- The Washington Times - Friday, January 14, 2000

In demanding that 6-year-old Elian Gonzalez be returned to his father in Cuba, President Fidel Castro has portrayed himself as a champion of the family. But parents and children split by his communist regime see the claims as a cruel joke.

For as long as Mr. Castro has been in power, his government has separated families as a way of punishing those not in step with the revolution, victims say.

"He doesn't care about kids. The idea that he is fighting for family unification is a laugh," said former Cuban air force Maj. Orestes Lorenzo.

When Mr. Lorenzo flew his MiG fighter from Cuba and defected to the United States in 1991, Cuban government officials sneered triumphantly that he would never see his family again.

Mr. Lorenzo got the last laugh by flying an aging Cessna to a rural highway outside Havana, picking up his wife and two children and escaping to Florida, where they now live.

Most have not been so lucky.

"I call my mom and my dad, but they haven't been able to come," said Jennifer Moliner, a fifth-grade student in Miami who escaped to the United States on a raft with her grandparents in 1994.

"The government is keeping them there. They tried to get [a visa], but they can't," she said by telephone earlier this week.

According to the newly published "Black Book of Communism," some 15,000 Cubans were executed in the early days of the Castro regime five times the number killed in Chile during the dictatorship of Augusto Pinochet.

Castro critics readily point out that killing people is the ultimate destruction of families.

Since the 1959 Cuban revolution, nearly 20 percent of the Cuban population has fled.

Shortly after Mr. Castro took power, 14,000 Cuban children were airlifted to the United States in Operation Peter Pan.

But when the 1962 Cuban missile crisis erupted, Mr. Castro prevented the children's parents from joining them and most of the children grew up as orphans of the Cold War.

Cuban-Americans often refer to the 1994 sinking by the Cuban coast guard of the "March 13th" tugboat, in which 40 persons, including 20 children, drowned.

"Thousands of children have died in the Florida Strait without a single mention in Cuban newspapers. If Elian had died out there, no one in Cuba would be protesting today," said Mr. Lorenzo.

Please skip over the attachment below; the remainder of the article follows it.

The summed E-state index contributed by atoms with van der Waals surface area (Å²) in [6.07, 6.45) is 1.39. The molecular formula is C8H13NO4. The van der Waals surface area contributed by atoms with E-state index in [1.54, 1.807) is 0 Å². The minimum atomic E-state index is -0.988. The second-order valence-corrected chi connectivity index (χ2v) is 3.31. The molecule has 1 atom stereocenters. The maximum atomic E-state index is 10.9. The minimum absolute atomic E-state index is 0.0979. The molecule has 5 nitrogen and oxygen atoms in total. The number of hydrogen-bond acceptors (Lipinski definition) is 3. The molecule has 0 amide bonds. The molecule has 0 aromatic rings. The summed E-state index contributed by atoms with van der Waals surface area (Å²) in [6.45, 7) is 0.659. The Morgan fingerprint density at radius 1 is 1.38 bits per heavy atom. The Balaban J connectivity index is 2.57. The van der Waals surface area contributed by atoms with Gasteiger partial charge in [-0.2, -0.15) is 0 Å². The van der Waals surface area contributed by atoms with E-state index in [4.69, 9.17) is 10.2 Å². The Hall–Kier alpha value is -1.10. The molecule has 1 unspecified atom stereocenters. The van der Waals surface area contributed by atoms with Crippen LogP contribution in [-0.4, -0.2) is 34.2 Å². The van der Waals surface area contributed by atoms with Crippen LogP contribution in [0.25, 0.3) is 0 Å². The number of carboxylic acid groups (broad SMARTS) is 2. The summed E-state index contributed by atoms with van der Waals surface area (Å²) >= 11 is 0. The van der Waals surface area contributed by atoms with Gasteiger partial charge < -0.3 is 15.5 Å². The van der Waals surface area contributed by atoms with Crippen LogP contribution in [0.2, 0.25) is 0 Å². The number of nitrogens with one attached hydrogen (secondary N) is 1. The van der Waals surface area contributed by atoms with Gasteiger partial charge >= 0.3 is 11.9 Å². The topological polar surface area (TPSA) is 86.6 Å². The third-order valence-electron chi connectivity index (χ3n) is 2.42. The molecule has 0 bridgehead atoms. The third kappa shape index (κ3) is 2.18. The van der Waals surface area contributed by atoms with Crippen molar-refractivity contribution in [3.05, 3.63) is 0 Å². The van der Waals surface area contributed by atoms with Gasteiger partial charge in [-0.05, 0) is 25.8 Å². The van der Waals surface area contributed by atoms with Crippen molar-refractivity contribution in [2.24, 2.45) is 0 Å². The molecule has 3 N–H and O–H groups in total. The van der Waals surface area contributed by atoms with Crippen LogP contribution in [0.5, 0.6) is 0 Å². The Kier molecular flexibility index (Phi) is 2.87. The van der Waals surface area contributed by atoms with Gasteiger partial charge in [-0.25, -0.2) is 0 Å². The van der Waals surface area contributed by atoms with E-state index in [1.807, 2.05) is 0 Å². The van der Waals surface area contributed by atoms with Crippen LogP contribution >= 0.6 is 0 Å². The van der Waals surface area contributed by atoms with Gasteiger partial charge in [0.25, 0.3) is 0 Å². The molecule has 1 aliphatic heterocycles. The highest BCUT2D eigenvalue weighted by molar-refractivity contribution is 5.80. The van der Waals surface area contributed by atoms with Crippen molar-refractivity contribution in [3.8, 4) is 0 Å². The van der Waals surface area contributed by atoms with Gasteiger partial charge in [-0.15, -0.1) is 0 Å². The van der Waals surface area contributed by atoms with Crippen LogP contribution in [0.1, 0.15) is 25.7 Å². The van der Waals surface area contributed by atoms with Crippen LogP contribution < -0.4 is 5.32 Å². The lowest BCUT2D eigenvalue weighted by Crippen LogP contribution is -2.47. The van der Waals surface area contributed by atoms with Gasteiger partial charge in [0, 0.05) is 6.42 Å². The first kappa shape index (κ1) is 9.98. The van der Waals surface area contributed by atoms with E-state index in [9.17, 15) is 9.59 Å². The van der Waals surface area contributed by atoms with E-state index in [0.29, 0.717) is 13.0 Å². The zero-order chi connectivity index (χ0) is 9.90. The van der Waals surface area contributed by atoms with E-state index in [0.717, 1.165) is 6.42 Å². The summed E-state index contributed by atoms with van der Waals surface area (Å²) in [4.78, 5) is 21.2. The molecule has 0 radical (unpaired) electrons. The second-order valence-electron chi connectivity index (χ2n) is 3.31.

In a practice condemned by international human rights organizations, Cuba often offers dissidents the choice of jail or exile.

As a result, Cuban exiles in the United States and Europe often live lonely lives, waiting by the phone for years for word that their children, their spouses or parents will finally be allowed to join them.

Luis Grave de Peralta was a political prisoner serving a 13-year sentence until his release was negotiated by Energy Secretary Bill Richardson, then a member of Congress from New Mexico, in 1996.

Today, Mr. Peralta lives in Lubbock, Texas, where he is studying for his doctoral degree in physics. Upon his release, he was promised by Mr. Richardson and the Cuban government that his family in Santiago de Cuba would follow, but he is still waiting.

His sons, now 8 and 12, have been given exit visas, but their mother is being held for "state security reasons," said Mr. Peralta, in a telephone interview.

"She is an English teacher in a medical school. They say she knows state secrets and can't leave."

Dr. Hilda Molina, a world-renowned neurosurgeon and a former member of the Cuban parliament, was able to travel abroad until 10 years ago when she denounced Cuba for reserving its best medical facilities for dollar-paying foreigners.

"I implore you not to let your government be known for destroying a poor, humble but honorable and decent family," she wrote in a 1996 letter to Mr. Castro, one of many appeals to visit her son and grandson in Argentina.

There are thousands of others, including:

* Milagros Cruz Cano, a blind dissident forced to leave for the United States in October, but not allowed to take her 9-year-old daughter, Noemi, with her. Before she left, Noemi begged her mother: "Dress me up as a seeing-eye dog, so I can go with you."

* Jose Cohen Valdes, who escaped Cuba on a raft in 1994. His wife and three children, ages 8, 12, and 15, have been granted political refugee visas by the United States. The Cuban government refuses to issue exit permits.

* The family of internationally renowned saxophonist Paquito D'Rivera, forbidden from joining him for eight years after his defection.

Mr. Lorenzo, and others, said Mr. Castro has taken up the boy's cause in order to deflect growing international criticism of Cuba's human rights record.

Cuba was condemned by the U.N. Human Rights Commission in Geneva last March and at the Ibero-American Summit in Havana in November.

"Castro doesn't care about families. He is using Elian to change the subject," said Mr. Lorenzo.

A State Department official, on the condition of anonymity, said at least 100 dissidents had been arrested in Cuba in the past two months.

"The demonstrations have everyone's attention. Who is talking about those dissidents now?" he asked.

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